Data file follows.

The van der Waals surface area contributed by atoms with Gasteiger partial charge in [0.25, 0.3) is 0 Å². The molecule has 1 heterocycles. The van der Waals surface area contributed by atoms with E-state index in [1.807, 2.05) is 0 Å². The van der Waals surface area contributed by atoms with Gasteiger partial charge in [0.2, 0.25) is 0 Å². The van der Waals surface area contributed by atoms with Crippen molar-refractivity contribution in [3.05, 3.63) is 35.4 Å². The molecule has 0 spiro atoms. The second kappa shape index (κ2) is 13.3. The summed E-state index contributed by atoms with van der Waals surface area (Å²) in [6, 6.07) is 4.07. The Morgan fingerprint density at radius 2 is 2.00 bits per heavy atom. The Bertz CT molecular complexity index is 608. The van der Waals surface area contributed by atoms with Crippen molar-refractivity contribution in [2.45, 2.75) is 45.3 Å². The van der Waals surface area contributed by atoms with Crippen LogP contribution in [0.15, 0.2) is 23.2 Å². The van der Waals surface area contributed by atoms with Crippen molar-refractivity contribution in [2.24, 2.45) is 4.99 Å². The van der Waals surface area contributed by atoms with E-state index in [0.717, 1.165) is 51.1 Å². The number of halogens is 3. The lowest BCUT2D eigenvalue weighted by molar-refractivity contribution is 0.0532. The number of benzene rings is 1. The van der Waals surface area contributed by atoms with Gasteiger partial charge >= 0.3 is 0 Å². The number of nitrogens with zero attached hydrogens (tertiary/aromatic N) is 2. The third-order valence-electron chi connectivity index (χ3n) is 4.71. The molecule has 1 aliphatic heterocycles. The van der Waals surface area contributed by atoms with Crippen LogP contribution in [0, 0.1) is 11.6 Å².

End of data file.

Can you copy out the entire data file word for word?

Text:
The van der Waals surface area contributed by atoms with Gasteiger partial charge in [0.25, 0.3) is 0 Å². The molecule has 1 heterocycles. The van der Waals surface area contributed by atoms with E-state index in [1.807, 2.05) is 0 Å². The van der Waals surface area contributed by atoms with Gasteiger partial charge in [0.2, 0.25) is 0 Å². The van der Waals surface area contributed by atoms with Crippen molar-refractivity contribution in [3.05, 3.63) is 35.4 Å². The molecule has 0 spiro atoms. The second kappa shape index (κ2) is 13.3. The summed E-state index contributed by atoms with van der Waals surface area (Å²) in [6, 6.07) is 4.07. The Morgan fingerprint density at radius 2 is 2.00 bits per heavy atom. The Bertz CT molecular complexity index is 608. The van der Waals surface area contributed by atoms with Crippen molar-refractivity contribution in [2.45, 2.75) is 45.3 Å². The van der Waals surface area contributed by atoms with Crippen LogP contribution in [0.15, 0.2) is 23.2 Å². The van der Waals surface area contributed by atoms with Crippen molar-refractivity contribution in [2.24, 2.45) is 4.99 Å². The van der Waals surface area contributed by atoms with E-state index in [0.717, 1.165) is 51.1 Å². The number of halogens is 3. The lowest BCUT2D eigenvalue weighted by molar-refractivity contribution is 0.0532. The number of benzene rings is 1. The van der Waals surface area contributed by atoms with Gasteiger partial charge >= 0.3 is 0 Å². The number of nitrogens with zero attached hydrogens (tertiary/aromatic N) is 2. The third-order valence-electron chi connectivity index (χ3n) is 4.71. The molecule has 1 aliphatic heterocycles. The van der Waals surface area contributed by atoms with Crippen LogP contribution in [0, 0.1) is 11.6 Å².